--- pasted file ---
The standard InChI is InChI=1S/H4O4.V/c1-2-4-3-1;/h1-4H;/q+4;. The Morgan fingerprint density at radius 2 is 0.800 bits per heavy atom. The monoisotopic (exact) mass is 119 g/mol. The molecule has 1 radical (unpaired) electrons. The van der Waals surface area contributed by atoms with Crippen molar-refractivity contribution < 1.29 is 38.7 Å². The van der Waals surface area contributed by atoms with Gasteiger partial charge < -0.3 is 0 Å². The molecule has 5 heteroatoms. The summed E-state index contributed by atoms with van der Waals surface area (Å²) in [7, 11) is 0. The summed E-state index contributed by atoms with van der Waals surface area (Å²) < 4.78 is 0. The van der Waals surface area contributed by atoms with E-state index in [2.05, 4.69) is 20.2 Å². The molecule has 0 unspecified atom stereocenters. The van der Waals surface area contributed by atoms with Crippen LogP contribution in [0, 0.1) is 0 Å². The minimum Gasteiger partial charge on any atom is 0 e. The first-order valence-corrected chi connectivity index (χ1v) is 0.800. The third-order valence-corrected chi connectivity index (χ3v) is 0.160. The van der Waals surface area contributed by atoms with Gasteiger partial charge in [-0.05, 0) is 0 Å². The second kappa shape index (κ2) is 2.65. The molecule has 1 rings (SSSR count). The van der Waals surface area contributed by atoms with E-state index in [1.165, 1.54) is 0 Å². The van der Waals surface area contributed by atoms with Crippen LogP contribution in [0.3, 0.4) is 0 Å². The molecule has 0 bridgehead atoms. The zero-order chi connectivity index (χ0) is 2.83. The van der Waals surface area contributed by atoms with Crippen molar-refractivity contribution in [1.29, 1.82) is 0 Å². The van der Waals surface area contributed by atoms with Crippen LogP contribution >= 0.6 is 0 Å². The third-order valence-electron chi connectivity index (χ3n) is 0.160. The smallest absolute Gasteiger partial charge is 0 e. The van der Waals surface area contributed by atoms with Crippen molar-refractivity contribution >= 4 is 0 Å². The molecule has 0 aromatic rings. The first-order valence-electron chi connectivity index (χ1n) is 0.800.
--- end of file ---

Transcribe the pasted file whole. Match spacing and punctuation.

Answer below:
The standard InChI is InChI=1S/H4O4.V/c1-2-4-3-1;/h1-4H;/q+4;. The Morgan fingerprint density at radius 2 is 0.800 bits per heavy atom. The monoisotopic (exact) mass is 119 g/mol. The molecule has 1 radical (unpaired) electrons. The van der Waals surface area contributed by atoms with Crippen molar-refractivity contribution < 1.29 is 38.7 Å². The van der Waals surface area contributed by atoms with Gasteiger partial charge < -0.3 is 0 Å². The molecule has 5 heteroatoms. The summed E-state index contributed by atoms with van der Waals surface area (Å²) in [7, 11) is 0. The summed E-state index contributed by atoms with van der Waals surface area (Å²) < 4.78 is 0. The van der Waals surface area contributed by atoms with E-state index in [2.05, 4.69) is 20.2 Å². The molecule has 0 unspecified atom stereocenters. The van der Waals surface area contributed by atoms with Crippen LogP contribution in [0, 0.1) is 0 Å². The minimum Gasteiger partial charge on any atom is 0 e. The first-order valence-corrected chi connectivity index (χ1v) is 0.800. The third-order valence-corrected chi connectivity index (χ3v) is 0.160. The van der Waals surface area contributed by atoms with Gasteiger partial charge in [-0.05, 0) is 0 Å². The second kappa shape index (κ2) is 2.65. The molecule has 1 rings (SSSR count). The van der Waals surface area contributed by atoms with E-state index in [1.165, 1.54) is 0 Å². The van der Waals surface area contributed by atoms with Crippen LogP contribution in [0.3, 0.4) is 0 Å². The molecule has 0 bridgehead atoms. The zero-order chi connectivity index (χ0) is 2.83. The van der Waals surface area contributed by atoms with Crippen molar-refractivity contribution in [1.29, 1.82) is 0 Å². The van der Waals surface area contributed by atoms with Crippen LogP contribution >= 0.6 is 0 Å². The third-order valence-electron chi connectivity index (χ3n) is 0.160. The smallest absolute Gasteiger partial charge is 0 e. The van der Waals surface area contributed by atoms with Crippen molar-refractivity contribution >= 4 is 0 Å². The molecule has 0 aromatic rings. The first-order valence-electron chi connectivity index (χ1n) is 0.800.